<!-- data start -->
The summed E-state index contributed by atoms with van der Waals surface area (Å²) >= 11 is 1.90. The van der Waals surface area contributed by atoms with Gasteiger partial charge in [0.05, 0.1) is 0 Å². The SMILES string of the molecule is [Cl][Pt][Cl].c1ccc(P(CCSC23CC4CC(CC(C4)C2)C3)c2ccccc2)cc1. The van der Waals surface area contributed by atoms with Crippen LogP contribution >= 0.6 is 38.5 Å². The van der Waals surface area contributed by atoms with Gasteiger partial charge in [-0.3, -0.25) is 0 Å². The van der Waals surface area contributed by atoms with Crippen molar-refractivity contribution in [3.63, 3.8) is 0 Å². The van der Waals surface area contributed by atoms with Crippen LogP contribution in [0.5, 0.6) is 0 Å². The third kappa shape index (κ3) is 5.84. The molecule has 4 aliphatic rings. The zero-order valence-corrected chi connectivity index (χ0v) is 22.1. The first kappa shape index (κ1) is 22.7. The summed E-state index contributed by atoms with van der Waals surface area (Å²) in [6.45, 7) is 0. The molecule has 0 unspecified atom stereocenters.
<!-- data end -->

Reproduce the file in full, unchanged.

The summed E-state index contributed by atoms with van der Waals surface area (Å²) >= 11 is 1.90. The van der Waals surface area contributed by atoms with Gasteiger partial charge in [0.05, 0.1) is 0 Å². The SMILES string of the molecule is [Cl][Pt][Cl].c1ccc(P(CCSC23CC4CC(CC(C4)C2)C3)c2ccccc2)cc1. The van der Waals surface area contributed by atoms with Crippen LogP contribution >= 0.6 is 38.5 Å². The van der Waals surface area contributed by atoms with Gasteiger partial charge in [-0.3, -0.25) is 0 Å². The van der Waals surface area contributed by atoms with Crippen molar-refractivity contribution in [3.63, 3.8) is 0 Å². The van der Waals surface area contributed by atoms with Crippen LogP contribution in [0.5, 0.6) is 0 Å². The third kappa shape index (κ3) is 5.84. The molecule has 4 aliphatic rings. The zero-order valence-corrected chi connectivity index (χ0v) is 22.1. The first kappa shape index (κ1) is 22.7. The summed E-state index contributed by atoms with van der Waals surface area (Å²) in [6.45, 7) is 0. The molecule has 0 unspecified atom stereocenters.